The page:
I know they boys felt the same. Shane was battling with a knee issue and Dave had the realization that he drank about half the amount I fluid I did over this walk – he did have times where he said he was light headed and feeling pretty low. Our 50km walk took just under 13hours.
Some of the discoveries from the 50km walk were:
· Potato crisps are a nice change to the sweet pre packaged sports foods,
· Promite sandwiches are a great snack,
· Coke is great when you are feeling flat,
· 2 min noodles are a great salty meal after 37km of walking,
· We would need to tape up our feet for the actual event,
· Knees were going hurt (for some of us more than others),
· It is easy to not drink enough and get dehydrated,
· Walking poles are actually pretty handy,
· I am going to need to change my socks at each aid station,
· We figured we would need 20-30min at each ckeckpoint to change socks, clothes, top up packs and bottles with water and eat.
· There was a lot of chaffing in areas we hadn’t imagined!
We started a spreadsheet after this walk to list all the gear we each felt we needed along with the foods we were going to eat along the trail and at each checkpoint. This was to help our support crew with their duties at the checkpoints as well as us in our preparation in the days leading up to the event.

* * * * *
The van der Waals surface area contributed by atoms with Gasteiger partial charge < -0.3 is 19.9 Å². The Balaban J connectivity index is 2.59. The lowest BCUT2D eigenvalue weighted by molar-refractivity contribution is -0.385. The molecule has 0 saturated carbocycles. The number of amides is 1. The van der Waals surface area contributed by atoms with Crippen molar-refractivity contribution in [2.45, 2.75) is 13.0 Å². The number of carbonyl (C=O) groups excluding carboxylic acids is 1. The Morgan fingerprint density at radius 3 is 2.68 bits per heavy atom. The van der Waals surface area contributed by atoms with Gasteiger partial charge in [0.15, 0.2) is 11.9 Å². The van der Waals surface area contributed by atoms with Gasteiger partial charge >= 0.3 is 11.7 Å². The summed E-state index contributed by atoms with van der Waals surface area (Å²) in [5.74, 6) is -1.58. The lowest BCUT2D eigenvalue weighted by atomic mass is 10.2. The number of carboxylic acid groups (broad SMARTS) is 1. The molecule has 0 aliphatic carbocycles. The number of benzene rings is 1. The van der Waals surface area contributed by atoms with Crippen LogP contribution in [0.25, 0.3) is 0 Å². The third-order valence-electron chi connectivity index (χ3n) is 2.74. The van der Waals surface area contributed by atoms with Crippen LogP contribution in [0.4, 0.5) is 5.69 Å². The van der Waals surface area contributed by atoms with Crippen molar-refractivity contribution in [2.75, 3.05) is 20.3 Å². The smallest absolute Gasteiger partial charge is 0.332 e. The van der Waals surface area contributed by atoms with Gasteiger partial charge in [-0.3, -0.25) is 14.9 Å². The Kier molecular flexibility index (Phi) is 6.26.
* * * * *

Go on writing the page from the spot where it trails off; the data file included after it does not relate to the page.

We ended up with 2 plastic boxes each that contained clothes, snacks and other gear we would need on the trail. So things like head lamps, spare batteries, first aid gear, hats, gloves, socks, jackets, blankets, spare shoes and more were included. Also on our list was a camp chair for each of us to use at checkpoints. Our support crew were looking after cooking equipment, water and meals. Meals on the menu were fried rice, pasta, noodles, savory bread cakes and fruit salad.
Nutrition plans were to have 30-60g carbs each hour we were walking. I initially imagined we would require less as we were walking, not riding or running and I did imagine my heart rate would be low enough that I would be utilizing more fat stores for fuel. I realized very quickly on the training walks that clambering up and down rocky hills was like doing long interval sets on my bike. Concentrating on every single step was also mentally draining. Food is also important to keep mental alertness. Foods we included in my box to take on each section were: Cliff bocks, Cliff bars, Promite sandwiches, potato chips, sports drink powder, electrolyte tablets and small cans of Coke.
So this was the plan!
This is Part 1 of a 2 Part blog on my experience in the 100km OXFAM Trailwalker event held in Sydney over the 19th to 21st of August 2016. We had 2 goals upon entering this event - the first was to finish in 28hours (which we later revised to 30) and the other was to raise $5000 for OXFAM. The walk starts at Brooklyn, just north of Sydney, and wiggles through the some of the most beautiful and challenging bush tracks and through some suburban streets to finish at Tania Park in Manly. Part 1 discusses training and preparation for the event and Part 2 is about the actual event, what worked, what did not work and what we would do differently.